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Killing More Bears Won't Reduce Human-Bear Conflict

11/04/2015 02:58 EST | Updated 11/04/2016 05:12 EDT
James Michael Kruger via Getty Images

The Environmental Commissioner of Ontario (ECO) released its annual report this week, and it levels some harsh criticism at the Ontario Ministry of Natural Resources and Forestry (MNRF), particularly regarding the province's recently-ended spring bear hunt pilot project.

Entitled "Small Things Matter" (and -- appropriately -- picturing a black bear cub on the cover) the report is highly critical of the implementation and evaluation of the spring bear hunt pilot project. It charges that the ministry acted with incomplete information on the annual bear harvest; ignored its own research that called into question the utility and justification of the pilot project; and disregarded the existing advice of a committee created to review the nuisance bear issue.

At the same time, the ECO report notes that the province has cut back on activities that are known to reduce human-bear conflicts, such as the Bear Wise public education program, even though there remains significant room for improvement in reducing bear attractants such as garbage in many communities.

Ontario cancelled the annual spring hunt for black bears in 1999 in response to concerns over orphaned cubs starving to death. In response to an increase in complaints of human-bear conflicts, an independent Nuisance Bear Review Committee was created. Their 2003 report found that increased nuisance bear activity was not related to the cancellation of the spring hunt, but rather to the periodic scarcity of natural foods. The committee also found that over half of nuisance bear complaints reviewed involved the presence of garbage, barbecues, or grease -- attractants considered easy to remove.

The committee concluded that "there was no evidence that spring harvest reduced nuisance bear activity," and recommended a number of ways that the MNRF could reduce human-bear conflicts, such encouraging the removal of bear attractants. Further research by MNRF scientists and staff also "found no significant correlations between harvest and subsequent [human-bear conflicts]" and that "removing more bears did not reduce subsequent conflict."

Despite these conclusions, Ontario decided in 2014 to introduce a two-year pilot project to reinstate a spring black bear hunt in several northern communities. The Ministry's stated purpose for this re-instatement was to reduce human-bear conflicts and improve public safety.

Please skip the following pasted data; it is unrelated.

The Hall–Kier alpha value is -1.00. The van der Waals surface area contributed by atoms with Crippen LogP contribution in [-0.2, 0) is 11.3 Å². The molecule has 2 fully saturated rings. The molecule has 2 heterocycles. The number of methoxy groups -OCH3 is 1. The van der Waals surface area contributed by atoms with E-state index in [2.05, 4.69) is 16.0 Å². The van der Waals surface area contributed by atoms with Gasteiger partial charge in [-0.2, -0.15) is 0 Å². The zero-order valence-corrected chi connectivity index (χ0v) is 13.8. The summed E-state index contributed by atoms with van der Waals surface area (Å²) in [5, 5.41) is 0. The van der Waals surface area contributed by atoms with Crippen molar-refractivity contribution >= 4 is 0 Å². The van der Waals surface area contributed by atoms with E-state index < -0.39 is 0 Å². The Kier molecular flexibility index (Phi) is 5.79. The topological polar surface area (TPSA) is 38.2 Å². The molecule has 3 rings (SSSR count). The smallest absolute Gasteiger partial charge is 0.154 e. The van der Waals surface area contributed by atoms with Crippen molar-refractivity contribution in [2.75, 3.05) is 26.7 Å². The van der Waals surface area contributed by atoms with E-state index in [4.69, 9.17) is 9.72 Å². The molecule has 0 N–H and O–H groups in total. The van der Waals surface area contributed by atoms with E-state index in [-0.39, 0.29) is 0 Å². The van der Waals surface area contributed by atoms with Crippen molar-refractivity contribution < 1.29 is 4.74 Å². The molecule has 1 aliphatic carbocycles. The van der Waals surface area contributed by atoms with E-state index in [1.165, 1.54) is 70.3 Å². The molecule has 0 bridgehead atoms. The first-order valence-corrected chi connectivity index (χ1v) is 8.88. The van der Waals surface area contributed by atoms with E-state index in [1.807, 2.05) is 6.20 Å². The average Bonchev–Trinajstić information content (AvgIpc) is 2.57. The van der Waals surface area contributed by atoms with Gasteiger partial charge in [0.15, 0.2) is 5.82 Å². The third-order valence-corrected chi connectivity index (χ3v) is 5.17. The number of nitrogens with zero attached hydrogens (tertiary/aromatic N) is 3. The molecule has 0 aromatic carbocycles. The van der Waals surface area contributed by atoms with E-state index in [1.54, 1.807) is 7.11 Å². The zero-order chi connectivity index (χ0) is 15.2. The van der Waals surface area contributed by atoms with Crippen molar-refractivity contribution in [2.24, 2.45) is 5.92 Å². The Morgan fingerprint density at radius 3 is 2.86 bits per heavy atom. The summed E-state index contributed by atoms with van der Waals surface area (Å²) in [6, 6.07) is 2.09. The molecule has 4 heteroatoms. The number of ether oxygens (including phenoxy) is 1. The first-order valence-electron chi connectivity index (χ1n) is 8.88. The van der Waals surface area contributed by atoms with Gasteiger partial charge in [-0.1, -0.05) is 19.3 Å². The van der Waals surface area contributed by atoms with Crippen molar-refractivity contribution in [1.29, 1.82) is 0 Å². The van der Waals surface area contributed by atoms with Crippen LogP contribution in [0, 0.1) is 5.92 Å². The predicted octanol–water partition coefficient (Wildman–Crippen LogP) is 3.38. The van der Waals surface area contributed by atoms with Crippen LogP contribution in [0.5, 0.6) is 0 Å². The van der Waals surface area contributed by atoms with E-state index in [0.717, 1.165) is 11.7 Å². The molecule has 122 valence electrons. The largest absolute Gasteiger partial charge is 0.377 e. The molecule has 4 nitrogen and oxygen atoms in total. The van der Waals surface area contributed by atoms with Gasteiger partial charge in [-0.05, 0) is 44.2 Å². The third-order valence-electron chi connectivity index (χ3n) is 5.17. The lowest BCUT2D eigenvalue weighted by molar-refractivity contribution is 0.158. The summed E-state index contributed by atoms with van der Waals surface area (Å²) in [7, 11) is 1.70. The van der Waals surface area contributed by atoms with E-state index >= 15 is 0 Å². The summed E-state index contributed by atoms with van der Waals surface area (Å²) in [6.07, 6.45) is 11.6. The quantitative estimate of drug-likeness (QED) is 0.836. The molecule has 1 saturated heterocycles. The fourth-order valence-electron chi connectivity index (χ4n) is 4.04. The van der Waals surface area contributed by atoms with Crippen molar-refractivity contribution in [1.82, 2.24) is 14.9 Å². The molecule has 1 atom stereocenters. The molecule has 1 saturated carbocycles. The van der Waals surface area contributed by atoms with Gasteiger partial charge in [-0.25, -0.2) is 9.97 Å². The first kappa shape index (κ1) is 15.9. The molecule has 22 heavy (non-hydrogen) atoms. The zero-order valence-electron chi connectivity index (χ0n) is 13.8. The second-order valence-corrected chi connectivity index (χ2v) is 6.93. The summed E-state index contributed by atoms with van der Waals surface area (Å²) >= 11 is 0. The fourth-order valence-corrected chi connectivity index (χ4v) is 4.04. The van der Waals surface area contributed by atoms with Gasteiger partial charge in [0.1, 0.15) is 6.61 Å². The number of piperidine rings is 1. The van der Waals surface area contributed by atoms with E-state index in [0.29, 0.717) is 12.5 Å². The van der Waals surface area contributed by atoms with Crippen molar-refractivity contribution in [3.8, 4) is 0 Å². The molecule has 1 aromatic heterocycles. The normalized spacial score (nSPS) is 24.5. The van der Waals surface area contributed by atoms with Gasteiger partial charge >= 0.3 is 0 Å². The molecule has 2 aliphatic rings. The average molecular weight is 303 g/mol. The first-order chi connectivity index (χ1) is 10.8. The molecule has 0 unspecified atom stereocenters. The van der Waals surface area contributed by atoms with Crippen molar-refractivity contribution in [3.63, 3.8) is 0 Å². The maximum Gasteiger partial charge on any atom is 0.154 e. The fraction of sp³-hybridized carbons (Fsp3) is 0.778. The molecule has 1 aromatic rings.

In bringing back the hunt, the MNRF also ignored suggestions from the Nuisance Bear Review Committee that any spring bear hunt should have several limitations, including prohibiting the killing of females, mandatory hunter training, prohibiting the use of dogs and timing hunting seasons to reduce females' vulnerability. Instead, the pilot project required only that hunters report on their activities -- a requirement that was met only 41 to 45 per cent compliance.

The ECO report also notes the ministry's failure to collect data on several critical factors during the pilot project, including natural food abundance, garbage availability, human behaviour and changes to the ministry's management regime. With incomplete information from the pilot project, it is now impossible for the government of Ontario to conduct an effective evaluation of the pilot project, assess the impact of the hunt on the black bear population and make informed decisions for future hunts.

Shockingly, the ECO report comes just days after Ontario proposed expanding the spring bear hunt for five more years to all management units with a fall bear hunt, and allowing non-resident hunters to take part. The province is once again claiming -- with no supporting evidence -- that the program will address concerns about human-bear conflicts.

On the contrary, scientists note that "given the variation in natural foods, [bear hunting] is unlikely to prevent elevated levels of [human-bear conflicts] in years of food shortage unless it maintains bears at low densities -- an objective that might conflict with maintaining viable populations."

Killing more bears is not going to reduce human-bear conflicts. A far better strategy would be to identify the specific causes of these conflicts (such as reducing availability of attractants) and focus on solutions that address them. Killing more bears will do little to reduce nuisance bears while municipalities continue to allow residents to leave plastic bags of garbage overnight at curbside.

Reducing attractants and learning to live with black bears is the solution -- not the expansion of a poorly monitored, scientifically unsupported and inhumane spring bear hunt.

The proposal to extend Ontario's black bear hunt is open until November 30 for public comment.

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